Personally, I am touched deeply by Ralph’s homegoing. I have never known a more diligent servant of the gospel; one so marvelously wrapped in the gift-packaging of a profound scholar, missionary, pioneer thinker and friend. The imprint his footsteps have left in the sands of Church history will not wash away with time, for the impact of his life has literally become an engraving in the minds and souls of a host of pastors and Christian leaders just as truly as they have my own.
In behalf of Anna and myself, as well as my fellow-laborers across the global body of the Foursquare Church, we rise to say, Thank you, Lord for Your servant and our brother, Ralph Winter.
Author, Operation World
How can one portray in a few sentences all that this remarkable man has meant for world evangelisation? We praise God for his many unique contributions.
It is hard to over-estimate the impact of his plenary presentation at the Lausanne Consultation in 1974. Unreached peoples became mainstream in missiological thinking and mission practice after decades of being a fringe concern of a few. If this were all he achieved in his ministry, this alone would have accorded him a place of honor in God’s Kingdom!
I think of all the challenges and obstacles he went through in ministry and in the launching of the USCWM. Nothing deterred him. It would be a long list if a heavenly survey were done of all individuals and agencies deeply impacted because of his faith and tenacity in pushing the message of missions. I think of TEE, Mission Frontiers, the unique Perspectives course.
He saw the possibility of great turnings to God among followers of the major non-Christian religions long before many others had realized that this was a possibility! Today contextualization, Messianic believers, Jesus mosques, and Hindu followers of the Lord Jesus Christ are concepts being pursued, and millions of new believers have emerged from these cultures with a non-traditional Christian expression.
I remember some 12 years ago, Robyn and I travelled by car from Pasadena to San Diego with Ralph. We were talking as we travelled. Ralph came out with a range of statements about Islam and portraying it as a Christian sect. We expostulated that going public with such views would cause upheaval in the Christian world. His comment, “I can now say what I like, I am now over 70!” I think this independent thinking preceded his passing that age frontier! He bowed to no man, but sought to honor his Lord! So much of his ministry left us a legacy of gems and nuggets—even if a few of those nuggets were flammable coals!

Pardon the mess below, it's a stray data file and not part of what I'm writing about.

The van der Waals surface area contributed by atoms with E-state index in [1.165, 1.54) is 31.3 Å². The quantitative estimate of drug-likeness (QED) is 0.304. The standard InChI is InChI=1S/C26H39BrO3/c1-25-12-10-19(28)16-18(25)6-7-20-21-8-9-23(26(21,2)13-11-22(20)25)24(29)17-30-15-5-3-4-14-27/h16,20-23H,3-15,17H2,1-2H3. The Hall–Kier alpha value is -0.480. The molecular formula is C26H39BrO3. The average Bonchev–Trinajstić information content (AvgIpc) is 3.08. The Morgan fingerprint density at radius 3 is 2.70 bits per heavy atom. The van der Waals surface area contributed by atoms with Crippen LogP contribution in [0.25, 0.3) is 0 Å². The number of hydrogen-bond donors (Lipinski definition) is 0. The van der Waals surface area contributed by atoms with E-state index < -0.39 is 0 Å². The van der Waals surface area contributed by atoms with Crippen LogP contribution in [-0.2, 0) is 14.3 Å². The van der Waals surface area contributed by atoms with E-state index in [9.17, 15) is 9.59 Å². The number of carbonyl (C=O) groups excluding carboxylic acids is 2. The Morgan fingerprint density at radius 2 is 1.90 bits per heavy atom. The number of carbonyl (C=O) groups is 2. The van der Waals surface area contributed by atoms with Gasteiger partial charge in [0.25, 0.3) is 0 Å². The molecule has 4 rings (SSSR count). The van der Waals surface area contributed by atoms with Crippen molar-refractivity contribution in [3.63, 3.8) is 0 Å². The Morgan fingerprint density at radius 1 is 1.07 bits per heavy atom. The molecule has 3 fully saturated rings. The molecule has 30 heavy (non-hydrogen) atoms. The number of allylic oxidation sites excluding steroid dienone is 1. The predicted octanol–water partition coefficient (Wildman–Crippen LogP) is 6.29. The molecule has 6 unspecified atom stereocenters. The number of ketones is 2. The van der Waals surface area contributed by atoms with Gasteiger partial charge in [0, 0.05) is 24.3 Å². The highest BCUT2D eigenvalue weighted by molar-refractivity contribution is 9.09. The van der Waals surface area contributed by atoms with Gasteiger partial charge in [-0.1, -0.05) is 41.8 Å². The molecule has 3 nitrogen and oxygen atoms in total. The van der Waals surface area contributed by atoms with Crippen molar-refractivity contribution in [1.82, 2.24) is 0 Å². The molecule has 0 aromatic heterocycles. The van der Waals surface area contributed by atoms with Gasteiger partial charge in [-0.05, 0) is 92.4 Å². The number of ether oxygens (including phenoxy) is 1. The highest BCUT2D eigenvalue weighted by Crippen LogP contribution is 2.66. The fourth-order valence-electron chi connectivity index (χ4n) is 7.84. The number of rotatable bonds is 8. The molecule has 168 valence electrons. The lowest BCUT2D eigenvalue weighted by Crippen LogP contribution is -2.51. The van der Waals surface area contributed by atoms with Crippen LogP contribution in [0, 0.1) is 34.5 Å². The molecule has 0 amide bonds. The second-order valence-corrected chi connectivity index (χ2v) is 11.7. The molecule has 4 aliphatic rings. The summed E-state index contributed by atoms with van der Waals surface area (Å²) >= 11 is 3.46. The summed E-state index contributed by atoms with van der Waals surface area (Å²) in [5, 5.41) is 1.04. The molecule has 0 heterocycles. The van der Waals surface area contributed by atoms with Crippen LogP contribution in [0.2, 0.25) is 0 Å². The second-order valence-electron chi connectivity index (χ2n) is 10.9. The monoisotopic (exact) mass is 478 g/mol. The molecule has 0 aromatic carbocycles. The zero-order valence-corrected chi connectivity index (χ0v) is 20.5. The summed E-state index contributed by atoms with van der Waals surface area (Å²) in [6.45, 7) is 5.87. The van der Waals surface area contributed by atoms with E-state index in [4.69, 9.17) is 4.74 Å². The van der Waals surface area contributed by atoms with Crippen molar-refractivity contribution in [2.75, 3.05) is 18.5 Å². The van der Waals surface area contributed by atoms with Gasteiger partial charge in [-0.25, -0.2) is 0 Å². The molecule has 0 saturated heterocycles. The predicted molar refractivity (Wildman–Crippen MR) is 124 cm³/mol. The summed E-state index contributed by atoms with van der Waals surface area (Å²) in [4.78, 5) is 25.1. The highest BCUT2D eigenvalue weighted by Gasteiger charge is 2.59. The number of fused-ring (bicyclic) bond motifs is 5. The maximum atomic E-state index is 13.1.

I want to close with this beautiful characteristic which so impacted me. In the 1970s I was a missionary evangelist in Africa, and part-time world researcher. We had just printed our first full Operation World to help African Christians pray for the world, but found too late we could not sell it in South Africa because it had not been printed by a press with union workers. Ralph obtained a copy and asked to publish it through the William Carey Library—the first marketable edition of Operation World (under the title World Handbook for the World Christian). Several years later we were based in the UK at our WEC International headquarters, and we were struggling to print successive editions of Operation World. Ralph was concerned for us and our lack of resources. He wonderfully gifted me with one of those first laptops (a Tandy, I think!), which showed 8 lines of text on a small LCD screen. This I used all over the world in my travels, and was a vital part of my ministry. Thank you Ralph for your concern, care and generosity to a young missionary not yet known on the world missiological stage.
Former Director, Evangelical Foreign Missions Association
In the fall of 1966 I was first captivated by what I was to later recognize as the genius of Ralph Winter. It was his first teaching assignment at Fuller. I was a young missionary completing my first term in Brazil. Dr. Winter was in the midst of a career change. From many years of creative missionary service in the mountains of Guatemala, he was transitioning to become a professor and world-renowned Church and mission historian. Our classes were a “Winterian” stream of consciousness on The Training of Leadership, but embedded in each class was a totally brilliant new idea or concept that defied my previously fixed categories.
Over the 35–40 years of our association, I found that his original and fertile mind would regularly challenge the thinking of those of us in mission leadership. There were, however, attributes that made Ralph Winter’s thinking even more powerful than its creativity. That was his firm commitment to the trustworthiness of Scripture and his unwavering passion for reaching those with no access to the Good News.
When with very primitive, unpretentious diagrams in hand at the first Lausanne Congress, Dr. Winter challenged those of us present to reach the hidden, unreached peoples of the planet, the paradigm of modern mission changed forever. Winter had given voice to what would become the driving force in missions for the next 30 years.